Woking vs Bury: Preview

Chairman Stewart Day has handed caretaker player-manager Ryan Lowe at least three matches to stake his claim for the permanent gig at Bury in a volte-face from his initial desire to have someone in place before the trip to Gillingham in little over a week from now. The club legend doesn’t enjoy the overwhelming support of the fans at this nascent point in his coaching career to still be leading the charge onwards and upwards in league and two cup competitions… but advances into the second stages of the latter, coupled with a win against relegation rivals in Kent would certainly give everyone involved plenty of food for thought. The 39 year-old veteran striker has been on record in public previously about his desire to manage at Gigg Lane at some point in the future but probably never envisaged his chance coming quite so early and in such a vital fixture.

Similarly inexperienced Cards boss Anthony Limbrick will be looking for a scalp in the famous tournament and must somehow shun the poor form his side have displayed in the fifth tier of late, having lost the last three on the bounce whilst picking up injuries at an alarming rate. They are still well-placed in an amazingly tight league and will be hoping to use a positive result at Kingfield Road to return to the blistering excellent spells they enjoyed in the opening months of the campaign.

nationalleaguenov17.PNG
Even a wretched return in the latter half of October sees the Cards only five points from current top side Dover Athletic in a league which continues to close the gap to the fourth tier in terms of quality and the number of professional, full-time clubs

The stated aim of a top-half finish looks achievable and considering they only survived demotion on the last day of 2016/2017 (much like their visitors), it is testament to the work Limbrick and his tight-knit coaching staff have done.

Woking vs Bury H 1718.PNG

 

Not a single player in the first team squad is 30 or over and the youthful exuberance starts from goalkeeper Nathan Baxter, one of a bus full of individuals on the books at Chelsea currently out on loan. Just 18, he actually now has nearly 40 senior matches under his belt, having spent the first half of 2017 at Solihull Moors. He prefers kicking the ball long over distributing it short with feet or hands and if he has a weakness, it is at his near post; all three of Guiseley’s goals last weekend came in this fashion. Even so, to be trusted as the number one custodian at this juncture in his career reflects extremely well on him and he is not to be taken lightly.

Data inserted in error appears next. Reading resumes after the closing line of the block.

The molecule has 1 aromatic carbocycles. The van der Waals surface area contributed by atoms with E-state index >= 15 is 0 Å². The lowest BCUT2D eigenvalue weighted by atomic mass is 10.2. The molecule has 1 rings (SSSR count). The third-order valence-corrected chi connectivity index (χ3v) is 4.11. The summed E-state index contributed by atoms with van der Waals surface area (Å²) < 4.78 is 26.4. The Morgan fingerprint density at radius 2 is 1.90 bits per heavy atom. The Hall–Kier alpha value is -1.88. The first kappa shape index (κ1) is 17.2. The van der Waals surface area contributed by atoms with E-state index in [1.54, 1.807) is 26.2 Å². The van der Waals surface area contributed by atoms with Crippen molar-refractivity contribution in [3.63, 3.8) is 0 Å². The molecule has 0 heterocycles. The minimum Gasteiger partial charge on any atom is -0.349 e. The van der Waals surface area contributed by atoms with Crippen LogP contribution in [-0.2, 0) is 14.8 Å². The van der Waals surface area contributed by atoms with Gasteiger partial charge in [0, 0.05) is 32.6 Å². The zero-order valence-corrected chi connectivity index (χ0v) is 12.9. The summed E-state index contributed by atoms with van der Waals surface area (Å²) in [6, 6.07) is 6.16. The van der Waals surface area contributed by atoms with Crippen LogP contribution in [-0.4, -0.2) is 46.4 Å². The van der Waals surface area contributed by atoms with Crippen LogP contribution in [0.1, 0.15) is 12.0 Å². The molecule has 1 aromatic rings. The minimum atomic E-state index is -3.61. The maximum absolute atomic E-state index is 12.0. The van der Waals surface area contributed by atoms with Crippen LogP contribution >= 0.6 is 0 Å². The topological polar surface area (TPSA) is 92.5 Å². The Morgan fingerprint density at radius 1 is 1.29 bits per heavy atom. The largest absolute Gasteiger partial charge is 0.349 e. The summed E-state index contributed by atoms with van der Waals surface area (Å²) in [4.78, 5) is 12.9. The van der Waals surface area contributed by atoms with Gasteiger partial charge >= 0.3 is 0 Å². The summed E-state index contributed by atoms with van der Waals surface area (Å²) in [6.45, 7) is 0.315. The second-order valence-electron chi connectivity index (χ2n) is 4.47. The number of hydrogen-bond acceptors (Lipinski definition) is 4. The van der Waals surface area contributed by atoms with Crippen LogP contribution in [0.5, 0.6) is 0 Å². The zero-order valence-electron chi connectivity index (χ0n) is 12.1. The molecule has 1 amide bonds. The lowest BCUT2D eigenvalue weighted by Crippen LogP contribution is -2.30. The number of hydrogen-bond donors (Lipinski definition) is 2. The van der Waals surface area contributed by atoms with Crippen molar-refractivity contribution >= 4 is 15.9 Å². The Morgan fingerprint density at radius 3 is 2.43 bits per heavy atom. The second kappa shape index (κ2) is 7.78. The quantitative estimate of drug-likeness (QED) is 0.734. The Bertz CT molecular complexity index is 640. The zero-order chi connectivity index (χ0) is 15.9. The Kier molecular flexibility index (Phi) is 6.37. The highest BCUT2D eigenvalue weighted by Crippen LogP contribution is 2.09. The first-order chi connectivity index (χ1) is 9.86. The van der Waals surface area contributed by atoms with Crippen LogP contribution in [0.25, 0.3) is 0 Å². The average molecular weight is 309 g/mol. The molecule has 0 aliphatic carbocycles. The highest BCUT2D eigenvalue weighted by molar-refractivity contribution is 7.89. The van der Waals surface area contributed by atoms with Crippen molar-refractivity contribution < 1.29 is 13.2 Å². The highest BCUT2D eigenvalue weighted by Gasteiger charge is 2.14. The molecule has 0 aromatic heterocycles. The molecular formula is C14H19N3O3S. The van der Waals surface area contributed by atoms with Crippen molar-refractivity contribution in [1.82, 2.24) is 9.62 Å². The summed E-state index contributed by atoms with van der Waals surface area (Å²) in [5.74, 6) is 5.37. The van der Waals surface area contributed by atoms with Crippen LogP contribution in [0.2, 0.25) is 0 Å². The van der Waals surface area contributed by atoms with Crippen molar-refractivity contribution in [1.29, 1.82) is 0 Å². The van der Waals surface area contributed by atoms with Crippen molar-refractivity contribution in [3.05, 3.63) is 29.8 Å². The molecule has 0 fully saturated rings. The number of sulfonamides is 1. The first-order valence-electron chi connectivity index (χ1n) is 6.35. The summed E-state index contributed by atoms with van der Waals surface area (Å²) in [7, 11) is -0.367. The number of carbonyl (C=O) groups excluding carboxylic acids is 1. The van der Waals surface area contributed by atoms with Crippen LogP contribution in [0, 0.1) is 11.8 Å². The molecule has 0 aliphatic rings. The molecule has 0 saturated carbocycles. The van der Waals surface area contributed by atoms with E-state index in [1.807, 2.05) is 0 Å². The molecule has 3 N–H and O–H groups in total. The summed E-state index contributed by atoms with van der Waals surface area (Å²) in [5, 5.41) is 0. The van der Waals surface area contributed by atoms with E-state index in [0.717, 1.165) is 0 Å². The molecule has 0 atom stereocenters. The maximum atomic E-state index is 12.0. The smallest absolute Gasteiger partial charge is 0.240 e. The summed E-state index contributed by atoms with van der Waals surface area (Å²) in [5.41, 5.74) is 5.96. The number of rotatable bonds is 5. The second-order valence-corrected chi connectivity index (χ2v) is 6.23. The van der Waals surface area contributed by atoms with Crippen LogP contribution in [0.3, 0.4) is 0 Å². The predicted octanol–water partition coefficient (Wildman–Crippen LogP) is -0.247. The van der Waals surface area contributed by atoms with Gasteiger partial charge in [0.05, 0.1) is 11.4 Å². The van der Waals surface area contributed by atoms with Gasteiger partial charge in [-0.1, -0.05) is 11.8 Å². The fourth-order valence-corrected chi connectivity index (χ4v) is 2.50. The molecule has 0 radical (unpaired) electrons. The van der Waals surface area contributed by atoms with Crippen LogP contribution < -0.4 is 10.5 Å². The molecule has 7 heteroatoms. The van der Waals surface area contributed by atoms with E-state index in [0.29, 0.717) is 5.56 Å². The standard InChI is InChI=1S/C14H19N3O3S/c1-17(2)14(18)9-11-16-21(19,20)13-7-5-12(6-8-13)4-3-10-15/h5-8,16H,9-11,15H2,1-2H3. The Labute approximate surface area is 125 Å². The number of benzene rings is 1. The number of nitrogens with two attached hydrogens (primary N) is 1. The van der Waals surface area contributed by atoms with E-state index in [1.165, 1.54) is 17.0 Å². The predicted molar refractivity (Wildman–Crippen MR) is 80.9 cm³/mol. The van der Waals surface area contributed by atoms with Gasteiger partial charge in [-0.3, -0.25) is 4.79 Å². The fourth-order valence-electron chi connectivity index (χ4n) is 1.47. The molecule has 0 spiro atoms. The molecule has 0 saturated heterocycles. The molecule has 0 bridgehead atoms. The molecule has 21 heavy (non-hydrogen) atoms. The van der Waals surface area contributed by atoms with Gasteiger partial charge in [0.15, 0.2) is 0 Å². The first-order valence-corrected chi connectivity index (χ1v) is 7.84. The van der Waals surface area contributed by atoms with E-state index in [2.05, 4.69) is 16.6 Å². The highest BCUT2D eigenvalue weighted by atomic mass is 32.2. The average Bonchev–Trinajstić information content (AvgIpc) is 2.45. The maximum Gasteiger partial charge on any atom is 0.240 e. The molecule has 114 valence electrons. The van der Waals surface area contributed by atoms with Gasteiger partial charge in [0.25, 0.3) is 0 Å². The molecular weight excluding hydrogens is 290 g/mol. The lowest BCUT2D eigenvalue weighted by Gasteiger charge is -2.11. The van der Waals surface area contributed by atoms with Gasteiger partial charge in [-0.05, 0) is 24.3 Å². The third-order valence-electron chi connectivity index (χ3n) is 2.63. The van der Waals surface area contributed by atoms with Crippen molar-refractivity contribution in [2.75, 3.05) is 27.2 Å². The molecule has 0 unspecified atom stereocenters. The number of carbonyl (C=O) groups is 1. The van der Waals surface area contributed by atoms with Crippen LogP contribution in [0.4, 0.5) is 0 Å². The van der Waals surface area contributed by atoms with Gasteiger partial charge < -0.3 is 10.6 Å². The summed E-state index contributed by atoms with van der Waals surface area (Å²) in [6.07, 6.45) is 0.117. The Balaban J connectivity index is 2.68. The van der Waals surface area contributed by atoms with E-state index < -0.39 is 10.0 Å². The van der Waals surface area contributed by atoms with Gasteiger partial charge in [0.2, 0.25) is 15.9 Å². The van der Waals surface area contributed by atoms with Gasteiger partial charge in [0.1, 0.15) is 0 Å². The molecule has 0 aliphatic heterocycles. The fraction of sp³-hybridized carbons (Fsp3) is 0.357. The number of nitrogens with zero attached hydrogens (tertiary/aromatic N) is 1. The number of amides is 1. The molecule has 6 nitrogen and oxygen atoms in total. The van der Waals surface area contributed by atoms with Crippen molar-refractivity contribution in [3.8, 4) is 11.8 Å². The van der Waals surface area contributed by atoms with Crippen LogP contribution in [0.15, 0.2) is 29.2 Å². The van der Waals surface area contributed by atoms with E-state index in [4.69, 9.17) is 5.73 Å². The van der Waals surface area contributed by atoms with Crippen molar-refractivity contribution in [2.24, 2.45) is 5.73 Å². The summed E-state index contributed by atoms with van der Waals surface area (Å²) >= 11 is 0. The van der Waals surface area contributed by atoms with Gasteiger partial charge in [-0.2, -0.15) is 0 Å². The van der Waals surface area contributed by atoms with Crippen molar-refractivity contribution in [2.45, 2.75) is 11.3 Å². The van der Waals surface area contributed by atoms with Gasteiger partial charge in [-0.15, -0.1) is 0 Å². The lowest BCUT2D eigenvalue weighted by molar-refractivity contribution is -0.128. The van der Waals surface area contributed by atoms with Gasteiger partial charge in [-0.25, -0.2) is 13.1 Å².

Matt Young is steady in his support of Joe Ward but is unlikely to press highly up the pitch unless Woking need to turn around a deficit. The backline as a whole tend to sit fairly deep both in and out of possession with the possible exception of Jordan Wynter, who, much like his counterpart Greg Leigh, is probably more at home from a more advanced starting position and roving up and down the flank. There will be more onus on him to supply balls for the front two than Young. Captain Richard Orlu will easily be the most senior in the predicted XI, filling in for the absence of Josh Staunton and seeking to cut out the recent spate of individual defensive errors that have been the hallmark of their displays. Together with partner Nathan Ralph, they must look to organise their teammates from set pieces as they look particularly vulnerable at the moment whenever there is an aerial battle in their own area.

Joey Jones will be the pivot between defence and midfield and, depending on the shape and who he comes up against, he might have to dedicate more of his time to holding fort just beyond the back four and longer passes forward than being able to join in with any attacks himself. The outside left channel has been decimated by injury; Fabio Saraiva could be handed a rare start ahead of Jason Banton, who remains one of the many doubts to be fit in time. He will need to come infield as often as he waits for the overlapping runs of Wynter to help retain possession as much as possible.